PJ: I'm sorry that you're like in a place that's far away from your people right now. 

TOKYO CALLER: Yeah, but it'll be okay. 

PJ: Well thanks for calling us.


PJ: Take care. 

ALEX: Bye. 


PJ: Are you ok? 

ALEX: Yeah, I'm just thinking about—I'm genuinely worried about tons of people dying. My grandmother who is 92, was telling me yesterday—my grandmother lives in a retirement home in Novi, Michigan, just outside of Detroit. And she was saying she lives in this retirement community that's really wonderful and like I'm so glad that she's there.

But the other day she was like- she got a new boyfriend. His name is Arthur. My grandfather died a few years ago. 

PJ: Arthur...

ALEX: And she's like, "You know, the other day we were told to stay in our room and they shut down the kitchen and they’re just bringing us food. But the other day me and Arthur snuck out and went for walk." And I'm like, "Grandma, you're gonna—you, you could die. Don't do that."

PJ: What’d she say?

ALEX: Her response basically was just like, "I'm 92, like I should be dead already. Like I'm just gonna do what I want." But...

PJ: That feels really hard. 

ALEX: It's not—it's particularly selfish for me to want my mother or my grandmother to just like live in isolation for months on end because there was actually a really bad flu going around her, her retirement home this winter. So they got off of quarantine from that flu for after in like February and now they're back. And it's more extreme this time.

PJ: That sucks… 

ALEX: Yeah… Damiano what’s going on with the calls? 

DAMIANO: I think I can have one for you in just one moment 

ALEX: Ok [sighs]

[phone ringing]

PJ: Hello?


ALEX: Hi, who's this?

JADE LUISA: Hi Alex and PJ. Jade Luisa. 

PJ: Hi. 

ALEX: How are you doing? How are you dealing with the quarantine?

JADE LUISA: It's so weird. So London's like a little bit behind you guys and Paris, I think. 

PJ: What I had read was that—London—like England, until a few days ago was pursuing a totally different strategy from most countries regarding Coronavirus and they like switched? Is that right?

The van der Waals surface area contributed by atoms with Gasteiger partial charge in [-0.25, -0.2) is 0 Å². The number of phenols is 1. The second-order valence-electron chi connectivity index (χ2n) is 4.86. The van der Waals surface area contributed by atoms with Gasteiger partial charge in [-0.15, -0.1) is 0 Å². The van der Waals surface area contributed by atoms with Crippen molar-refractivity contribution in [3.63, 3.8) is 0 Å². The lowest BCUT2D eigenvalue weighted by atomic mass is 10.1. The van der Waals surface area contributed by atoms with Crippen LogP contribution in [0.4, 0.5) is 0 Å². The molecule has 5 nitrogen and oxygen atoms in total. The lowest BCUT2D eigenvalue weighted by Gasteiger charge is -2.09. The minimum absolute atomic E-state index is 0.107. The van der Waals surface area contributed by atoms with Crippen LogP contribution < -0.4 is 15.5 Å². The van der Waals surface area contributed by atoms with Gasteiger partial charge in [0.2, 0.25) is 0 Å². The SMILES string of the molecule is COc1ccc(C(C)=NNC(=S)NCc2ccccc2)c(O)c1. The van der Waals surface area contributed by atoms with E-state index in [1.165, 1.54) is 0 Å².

PJ: Can you explain?

JADE LUISA: Yeah the idea is that we're all gonna get herd immunity. So herd immunity is the idea that everybody is going to be out and about together, and especially sort of in the city in London, and magically everybody is going to pass it over to each other and eventually we'll all have passed it around so much that um, we’re, it's just gonna fade off and everybody will stop getting coronavirus so...

PJ: It's like here, people keep talking about like flattening the curve. And herd immunity is actually like “raise the curve and then it'll be done faster.”

ALEX: Right. 


PJ: But the reason that you don't do that is because they're people who are really at risk. Tons of people.

JADE LUISA: Uh-huh. 

PJ: And then also the hospital capacity isn't very good. 

JADE LUISA: Uh-huh. 

PJ: So they like just figured that out. 

JADE LUISA: It makes no sense whatsoever. 

PJ: It's also like if you're trying to sell people on the concept of the thing, herd immunity doesn't really do it. 


ALEX: Yeah. 

JADE LUISA: And my grandmother was going to visit my great-grandmother on Monday still and I was like, "Nooo. You're both old!"

ALEX: Oh my goodness. Did you try to convince her not to do it?

JADE LUISA: Yes, but she's very stubborn so...I think that was a losing battle. 

ALEX: Oh, that sounds so stressful. I'm sorry. 

[JADE LUISA laughs]

PJ: You sound fairly chipper about the whole situation, though.

ALEX: Yeah, you seem pretty, pretty chill about it, all things considered. 

JADE LUISA: Well, one, I popped anti-anxiety meds like they're candy all day today. [PJ laughs] Some people have coping techniques. I have medication. 

ALEX: What was your argument when you talked to—what was your grandmother's argument?